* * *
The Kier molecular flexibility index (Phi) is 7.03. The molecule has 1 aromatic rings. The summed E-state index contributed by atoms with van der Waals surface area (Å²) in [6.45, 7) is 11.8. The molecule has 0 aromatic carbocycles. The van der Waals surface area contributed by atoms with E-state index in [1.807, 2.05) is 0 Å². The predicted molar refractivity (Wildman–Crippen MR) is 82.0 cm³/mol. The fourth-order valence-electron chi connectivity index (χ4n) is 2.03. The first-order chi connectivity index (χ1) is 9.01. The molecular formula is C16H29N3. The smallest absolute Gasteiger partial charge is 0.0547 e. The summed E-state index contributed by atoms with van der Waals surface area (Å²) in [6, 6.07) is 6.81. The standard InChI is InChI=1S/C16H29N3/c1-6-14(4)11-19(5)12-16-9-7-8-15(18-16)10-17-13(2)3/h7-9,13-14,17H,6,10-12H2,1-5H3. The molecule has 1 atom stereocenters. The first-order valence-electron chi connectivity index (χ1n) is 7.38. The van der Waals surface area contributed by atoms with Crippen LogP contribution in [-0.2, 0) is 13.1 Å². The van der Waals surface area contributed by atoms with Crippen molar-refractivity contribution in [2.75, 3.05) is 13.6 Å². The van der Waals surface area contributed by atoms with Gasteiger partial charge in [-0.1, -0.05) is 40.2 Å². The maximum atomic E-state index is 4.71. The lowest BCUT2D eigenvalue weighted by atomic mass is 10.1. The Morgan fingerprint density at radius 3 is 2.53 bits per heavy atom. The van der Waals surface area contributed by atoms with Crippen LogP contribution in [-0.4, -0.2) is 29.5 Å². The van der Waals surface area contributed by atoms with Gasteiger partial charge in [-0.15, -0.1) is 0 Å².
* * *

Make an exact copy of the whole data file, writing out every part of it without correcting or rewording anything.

The Kier molecular flexibility index (Phi) is 7.03. The molecule has 1 aromatic rings. The summed E-state index contributed by atoms with van der Waals surface area (Å²) in [6.45, 7) is 11.8. The molecule has 0 aromatic carbocycles. The van der Waals surface area contributed by atoms with E-state index in [1.807, 2.05) is 0 Å². The predicted molar refractivity (Wildman–Crippen MR) is 82.0 cm³/mol. The fourth-order valence-electron chi connectivity index (χ4n) is 2.03. The first-order chi connectivity index (χ1) is 9.01. The molecular formula is C16H29N3. The smallest absolute Gasteiger partial charge is 0.0547 e. The summed E-state index contributed by atoms with van der Waals surface area (Å²) in [6, 6.07) is 6.81. The standard InChI is InChI=1S/C16H29N3/c1-6-14(4)11-19(5)12-16-9-7-8-15(18-16)10-17-13(2)3/h7-9,13-14,17H,6,10-12H2,1-5H3. The molecule has 1 atom stereocenters. The first-order valence-electron chi connectivity index (χ1n) is 7.38. The van der Waals surface area contributed by atoms with Crippen LogP contribution in [-0.2, 0) is 13.1 Å². The van der Waals surface area contributed by atoms with Crippen molar-refractivity contribution in [2.75, 3.05) is 13.6 Å². The van der Waals surface area contributed by atoms with Gasteiger partial charge in [-0.1, -0.05) is 40.2 Å². The maximum atomic E-state index is 4.71. The lowest BCUT2D eigenvalue weighted by atomic mass is 10.1. The Morgan fingerprint density at radius 3 is 2.53 bits per heavy atom. The van der Waals surface area contributed by atoms with Crippen LogP contribution in [-0.4, -0.2) is 29.5 Å². The van der Waals surface area contributed by atoms with Gasteiger partial charge in [-0.15, -0.1) is 0 Å².